Q: My 12-year-old really wants to be a babysitter. I told her she has to wait until she is 13 and first take a Red Cross babysitting class. But I’m still worried about how having type 1 diabetes will affect her plans. Is it realistic to expect parents to leave children in my daughter’s care when she has a health condition that can require emergency attention?

A: Having diabetes should in no way restrict or limit someone’s life, and this includes the ability of a tween or teen to take part in the time-honored rite of babysitting. For most kids with type 1, the real question here is not if they can be left in charge of younger children, but when.

Taking a babysitting course is a good first step for any prospective sitter, but the real key to gauging your daughter’s readiness for this job is a frank evaluation of her maturity level. An effective way to gauge whether she’s capable of caring for other children and her diabetes is to take stock of how responsible she already is with her type 1 care. Is she willing and able to check her own blood sugar? Does she know how to respond to lows? And does she know when to reach out for help?

When you think your daughter is ready to babysit, work together to come up with strategies for handling her diabetes in this setting. Like most sitters, chances are her first customers will be families you already know. However, if this is not the case (i.e., the parents are “friends of friends” instead), she should let any prospective family know up front that she has type 1 diabetes. Depending on their comfort level and how long they will need to leave their children in her care, some parents will likely have questions and concerns. Your daughter may need to explain how she manages her blood sugar, offer a short trial run to reassure parents, or even come up with a plan to check her blood sugar when she arrives in order for the parents to see that her number is within range.

Some new babysitters “buddy up” during their first few jobs by babysitting with a friend. If your daughter knows someone from babysitting class who might make a good partner, this is a great opportunity for her to test run her self-management and get some experience under her belt, without completely going it alone. It’s also a chance for parents who may need a little convincing to feel comfortable having a babysitter with type 1.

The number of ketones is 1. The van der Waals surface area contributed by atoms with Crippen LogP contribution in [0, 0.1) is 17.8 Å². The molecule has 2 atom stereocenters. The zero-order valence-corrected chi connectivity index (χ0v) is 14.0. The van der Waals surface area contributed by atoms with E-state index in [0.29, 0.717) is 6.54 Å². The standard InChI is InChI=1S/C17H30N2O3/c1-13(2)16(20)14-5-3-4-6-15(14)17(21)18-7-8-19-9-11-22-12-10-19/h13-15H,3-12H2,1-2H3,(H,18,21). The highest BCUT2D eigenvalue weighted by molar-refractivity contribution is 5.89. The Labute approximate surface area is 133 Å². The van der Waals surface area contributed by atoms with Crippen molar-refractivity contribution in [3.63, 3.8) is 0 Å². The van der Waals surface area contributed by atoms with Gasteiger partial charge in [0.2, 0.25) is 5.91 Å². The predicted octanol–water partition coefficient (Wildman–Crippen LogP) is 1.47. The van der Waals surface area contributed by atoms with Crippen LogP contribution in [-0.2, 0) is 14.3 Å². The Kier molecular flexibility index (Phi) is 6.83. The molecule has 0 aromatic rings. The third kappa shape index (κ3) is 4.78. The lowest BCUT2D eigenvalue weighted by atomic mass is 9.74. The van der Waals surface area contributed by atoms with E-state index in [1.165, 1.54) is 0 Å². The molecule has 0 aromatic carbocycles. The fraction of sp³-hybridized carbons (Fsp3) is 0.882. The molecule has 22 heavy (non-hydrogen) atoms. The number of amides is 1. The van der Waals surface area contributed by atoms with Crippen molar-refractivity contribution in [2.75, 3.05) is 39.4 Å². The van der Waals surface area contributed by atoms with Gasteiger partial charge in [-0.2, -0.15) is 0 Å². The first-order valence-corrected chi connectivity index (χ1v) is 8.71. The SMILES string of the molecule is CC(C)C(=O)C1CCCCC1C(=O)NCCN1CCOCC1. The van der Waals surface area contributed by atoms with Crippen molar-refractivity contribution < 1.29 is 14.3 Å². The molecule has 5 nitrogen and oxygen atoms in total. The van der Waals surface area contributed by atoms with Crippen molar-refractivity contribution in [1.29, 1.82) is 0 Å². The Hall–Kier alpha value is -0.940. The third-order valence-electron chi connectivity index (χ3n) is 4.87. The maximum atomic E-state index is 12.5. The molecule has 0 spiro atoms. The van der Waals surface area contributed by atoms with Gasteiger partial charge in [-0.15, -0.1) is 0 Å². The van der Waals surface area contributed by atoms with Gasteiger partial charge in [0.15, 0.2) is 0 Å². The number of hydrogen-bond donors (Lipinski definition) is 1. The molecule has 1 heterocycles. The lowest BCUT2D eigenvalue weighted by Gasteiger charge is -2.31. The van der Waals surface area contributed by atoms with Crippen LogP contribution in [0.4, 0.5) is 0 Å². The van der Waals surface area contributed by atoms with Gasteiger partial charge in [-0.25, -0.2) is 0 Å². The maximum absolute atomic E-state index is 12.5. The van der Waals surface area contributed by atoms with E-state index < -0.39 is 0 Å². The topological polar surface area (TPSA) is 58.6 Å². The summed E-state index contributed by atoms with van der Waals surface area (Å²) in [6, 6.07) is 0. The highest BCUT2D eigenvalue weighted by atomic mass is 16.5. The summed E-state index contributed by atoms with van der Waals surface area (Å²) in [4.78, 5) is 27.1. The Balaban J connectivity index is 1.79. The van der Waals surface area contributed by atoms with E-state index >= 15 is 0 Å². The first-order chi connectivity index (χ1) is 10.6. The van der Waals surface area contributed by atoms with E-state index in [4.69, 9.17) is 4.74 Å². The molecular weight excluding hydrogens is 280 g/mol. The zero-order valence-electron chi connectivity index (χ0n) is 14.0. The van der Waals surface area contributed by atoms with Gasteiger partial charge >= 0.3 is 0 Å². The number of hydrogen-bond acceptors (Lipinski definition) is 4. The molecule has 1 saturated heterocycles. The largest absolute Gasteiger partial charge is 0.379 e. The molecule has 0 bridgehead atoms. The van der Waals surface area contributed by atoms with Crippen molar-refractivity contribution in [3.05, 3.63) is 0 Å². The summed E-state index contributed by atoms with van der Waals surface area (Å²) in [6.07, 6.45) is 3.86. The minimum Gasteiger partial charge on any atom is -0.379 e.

So what’s your role in all this? Just like being available by phone or text when your daughter is at the mall with friends, being on call in case something goes wrong (or having a designated caregiver on call) serves as an extra layer of reassurance for everyone. When it’s time to babysit, run down a final checklist with her before she walks out the door. Does she have all her supplies, including a snack? Does she have a phone number to reach the parents in case of emergency? Does she have your cell phone number?

One more thing to consider: Before your daughter takes on too many clients, ask her if she would like to advertise her services to other families in the type 1 community. Think about it: Wouldn’t you have liked to find a sitter who was already well-versed in the ins and outs of testing, carb counts, and watching out for highs and lows? With just one well-placed sign at the diabetes clinic, your daughter may have her Saturday nights booked in no time.

–Michelle Dart, M.S.N., P.N.P., C.D.E., is a pediatric nurse practitioner and certified diabetes educator for the New York State Department of Health.

How Other Parents Deal

“Our 13-year-old with diabetes watches our 7-year-old for a few hours at a time whenever I go grocery shopping. If anything, I think having to be so responsible about her type 1 has made her more mature than others her age. Still, I don’t want to let her babysit for other families just yet — because I like her services too much!”

–Catarina M., mom of Anya

Related topics:
In the Spotlight: Hiring a Babysitter or Nanny
Giving Your Child More Freedom — the Safe Way
When Tweens Become Teens: Parental Guide Suggested
See more People in the Know questions and answers >

Disclaimer: The information in these articles is not intended as medical advice. Families should check with their healthcare professionals regarding individual care.